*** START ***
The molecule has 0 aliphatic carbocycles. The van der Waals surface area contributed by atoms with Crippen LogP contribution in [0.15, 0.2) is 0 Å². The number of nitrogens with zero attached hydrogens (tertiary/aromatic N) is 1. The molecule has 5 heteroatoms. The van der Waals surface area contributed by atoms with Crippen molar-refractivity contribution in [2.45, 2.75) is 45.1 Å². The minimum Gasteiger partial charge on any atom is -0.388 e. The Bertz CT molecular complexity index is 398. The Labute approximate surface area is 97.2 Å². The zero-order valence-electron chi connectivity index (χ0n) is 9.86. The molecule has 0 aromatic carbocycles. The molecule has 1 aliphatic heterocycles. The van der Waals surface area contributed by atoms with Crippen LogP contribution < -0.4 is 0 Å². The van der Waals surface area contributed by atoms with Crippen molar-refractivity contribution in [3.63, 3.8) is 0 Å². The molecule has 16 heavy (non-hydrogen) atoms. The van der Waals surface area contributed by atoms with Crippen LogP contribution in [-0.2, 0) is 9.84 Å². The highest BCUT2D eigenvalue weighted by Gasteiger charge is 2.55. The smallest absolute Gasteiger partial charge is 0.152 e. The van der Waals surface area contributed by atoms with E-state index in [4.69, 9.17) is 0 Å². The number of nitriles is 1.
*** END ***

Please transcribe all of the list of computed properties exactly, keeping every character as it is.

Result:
The molecule has 0 aliphatic carbocycles. The van der Waals surface area contributed by atoms with Crippen LogP contribution in [0.15, 0.2) is 0 Å². The number of nitrogens with zero attached hydrogens (tertiary/aromatic N) is 1. The molecule has 5 heteroatoms. The van der Waals surface area contributed by atoms with Crippen molar-refractivity contribution in [2.45, 2.75) is 45.1 Å². The minimum Gasteiger partial charge on any atom is -0.388 e. The Bertz CT molecular complexity index is 398. The Labute approximate surface area is 97.2 Å². The zero-order valence-electron chi connectivity index (χ0n) is 9.86. The molecule has 0 aromatic carbocycles. The molecule has 1 aliphatic heterocycles. The van der Waals surface area contributed by atoms with Crippen LogP contribution < -0.4 is 0 Å². The van der Waals surface area contributed by atoms with Crippen molar-refractivity contribution in [3.63, 3.8) is 0 Å². The molecule has 16 heavy (non-hydrogen) atoms. The van der Waals surface area contributed by atoms with Crippen LogP contribution in [-0.2, 0) is 9.84 Å². The highest BCUT2D eigenvalue weighted by Gasteiger charge is 2.55. The smallest absolute Gasteiger partial charge is 0.152 e. The van der Waals surface area contributed by atoms with E-state index in [4.69, 9.17) is 0 Å². The number of nitriles is 1.